By Christine Schulz on Thu, Aug 4, 2022
Last month, it became a lot easier for people in distress to get help. After two years of planning, the 988 Suicide & Crisis Lifeline (formerly, the National Suicide Prevention Lifeline) went live July 16.
This national network of more than 200 local crisis centers provides free and confidential emotional support to people in suicidal crisis or emotional distress 24/7. It’s available through phone, text and computer chat (988lifeline.org/chat). Calls are routed based on area code, and each state has at least one center to handle the calls. (You can check your state’s status at 988lifeline.org/lifeline-state-reports/)
It replaces 1-800-273-TALK, although that number will remain in place. The shorter number aims to provide improved access to crisis counselors. A week after launch, Substance Abuse and Mental Health Services Administration (SAMHSA) reported that call volume increased by 45% and counselors answered 23,000 more calls, texts and chats than they had the week before transition.
That’s a promising start, and it comes at an especially critical time. Between 2010 and 2020, the suicide death rate increased by 12%, according to data from the Kaiser Family Foundation. In 2020 alone, the U.S. had one death by suicide about every 11 minutes, according to SAMHSA.
Creating something shorter and more memorable than "1-800-273-TALK" is important. However, perhaps even more significant is the expectation that it will ultimately replace 911 for mental health crises.
Offering an alternative to 911
Although the previous suicide hotline did get plenty of use, 911 is the default for all emergencies and is often used for mental health crises. Every year, millions of 911 calls involve a person experiencing an emergency related to a mental health or substance use disorder.
Many times, however, a law enforcement response is neither necessary nor appropriate. "Unlike other medical emergencies, mental health crises overwhelmingly result in a law enforcement response," psychologist Benjamin Miller, president of Well Being Trust, recently told NPR. "If you look at the data from the police, about 20% of their total staff time is spent responding and transporting individuals who are experiencing a mental health crisis."
Moving to 988 lets police and 911 dispatchers focus on what they do best, and it connects callers to someone who can listen and counsel.
Accessing help quickly
The way that first point of contact handles a mental health crisis call often determines whether the incident ends safely. 988 counselors, usually volunteers, know how to make that all-important personal connection with the caller. They are trained to de-escalate situations over the phone and support and share resources and referrals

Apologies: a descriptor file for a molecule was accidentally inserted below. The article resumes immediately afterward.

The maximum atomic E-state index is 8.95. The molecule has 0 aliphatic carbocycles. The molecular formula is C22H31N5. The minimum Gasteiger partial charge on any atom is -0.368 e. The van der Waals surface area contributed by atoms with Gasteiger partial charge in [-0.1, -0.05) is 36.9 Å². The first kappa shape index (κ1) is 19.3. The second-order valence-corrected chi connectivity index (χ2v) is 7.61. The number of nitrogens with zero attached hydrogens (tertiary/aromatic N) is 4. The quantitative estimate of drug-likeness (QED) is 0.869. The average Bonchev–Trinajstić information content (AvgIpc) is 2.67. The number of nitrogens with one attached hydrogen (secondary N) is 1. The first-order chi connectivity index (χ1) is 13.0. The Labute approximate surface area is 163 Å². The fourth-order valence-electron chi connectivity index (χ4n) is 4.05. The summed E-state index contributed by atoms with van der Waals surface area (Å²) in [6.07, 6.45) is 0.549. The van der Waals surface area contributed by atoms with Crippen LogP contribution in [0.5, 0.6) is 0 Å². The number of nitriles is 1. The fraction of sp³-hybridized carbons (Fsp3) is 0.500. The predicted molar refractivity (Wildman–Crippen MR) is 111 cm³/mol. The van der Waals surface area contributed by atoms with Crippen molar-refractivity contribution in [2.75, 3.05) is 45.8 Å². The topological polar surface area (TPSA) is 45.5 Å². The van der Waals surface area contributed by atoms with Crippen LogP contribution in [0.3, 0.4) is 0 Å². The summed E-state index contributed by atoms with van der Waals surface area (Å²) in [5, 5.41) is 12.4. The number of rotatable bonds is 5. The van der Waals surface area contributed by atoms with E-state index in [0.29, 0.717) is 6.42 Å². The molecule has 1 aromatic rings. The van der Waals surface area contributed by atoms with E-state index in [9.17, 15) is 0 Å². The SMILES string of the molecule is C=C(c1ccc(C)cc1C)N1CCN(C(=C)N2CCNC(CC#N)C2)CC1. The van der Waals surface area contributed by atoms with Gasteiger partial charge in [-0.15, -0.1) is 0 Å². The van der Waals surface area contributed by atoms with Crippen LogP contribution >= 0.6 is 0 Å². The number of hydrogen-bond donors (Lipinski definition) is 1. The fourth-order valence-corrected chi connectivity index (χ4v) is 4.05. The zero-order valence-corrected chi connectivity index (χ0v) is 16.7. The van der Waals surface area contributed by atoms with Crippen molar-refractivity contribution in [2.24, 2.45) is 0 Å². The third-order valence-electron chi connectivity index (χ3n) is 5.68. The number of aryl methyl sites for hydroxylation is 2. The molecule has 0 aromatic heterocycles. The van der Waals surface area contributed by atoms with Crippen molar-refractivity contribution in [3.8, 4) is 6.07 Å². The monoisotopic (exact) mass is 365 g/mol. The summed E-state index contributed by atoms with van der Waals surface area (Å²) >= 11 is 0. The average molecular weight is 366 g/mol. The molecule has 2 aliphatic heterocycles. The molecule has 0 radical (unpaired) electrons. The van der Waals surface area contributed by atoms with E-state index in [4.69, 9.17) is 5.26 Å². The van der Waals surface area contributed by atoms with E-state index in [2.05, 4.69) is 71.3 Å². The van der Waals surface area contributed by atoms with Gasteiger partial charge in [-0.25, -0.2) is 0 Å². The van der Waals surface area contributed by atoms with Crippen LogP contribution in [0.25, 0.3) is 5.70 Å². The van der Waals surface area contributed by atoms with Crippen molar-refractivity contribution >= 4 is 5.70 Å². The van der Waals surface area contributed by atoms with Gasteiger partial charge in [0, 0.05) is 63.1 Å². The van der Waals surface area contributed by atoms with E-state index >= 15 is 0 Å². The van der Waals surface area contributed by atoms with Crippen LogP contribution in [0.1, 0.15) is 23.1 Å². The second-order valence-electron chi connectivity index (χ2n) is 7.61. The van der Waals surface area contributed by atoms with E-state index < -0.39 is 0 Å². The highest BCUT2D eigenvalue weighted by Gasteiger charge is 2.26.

The National Alliance on Mental Illness (NAMI) estimates that 80% to 98% of calls can be de-escalated over the phone via crisis lines. The 988 counselors can connect callers in acute crisis to more comprehensive mental health support. Some communities will have mobile crisis teams or other non-law enforcement responses available if an in-person response is needed. On rare occasions, 911 may be contacted.
A positive message that supports mental health awareness
As a mental health organization, Total Brain is thrilled to see that the government is putting an emphasis on supporting mental health—and backing that up with funding. We’re especially pleased to see 988 go live. The transition to a simpler, easier to remember number sends the clear message that mental health is a priority and that supporting those who need help matters.
With this new 988 number, those experiencing a mental health crisis will know that someone will always be there to talk to them in the moment they need it most.
SAMHSA has been clear that the launch of 988 is only the beginning. "In the longer term, the vision for 988 is to build a robust crisis care response system across the country that links callers to community-based providers who can deliver a full range of crisis care services … in addition to connecting callers to tools and resources that will help prevent future crisis situations. This more robust system will be essential to meeting crisis care needs across the nation."
Total Health is a mental health platform that supports behavioral health integration. With digital neuroscience, brain capacities and risks can be measured, improved and managed — just like physical health. We also offer an array of mental health assessments to identify brain strengths as well potential mental health conditions, including one for depression. These are not diagnostic tools; for example, the depression assessment merely suggests that you may—or may not—be dealing with depression. At the end of the assessment, we provide a list of therapists with whom you can book an appointment. If you have an immediate need, call 988.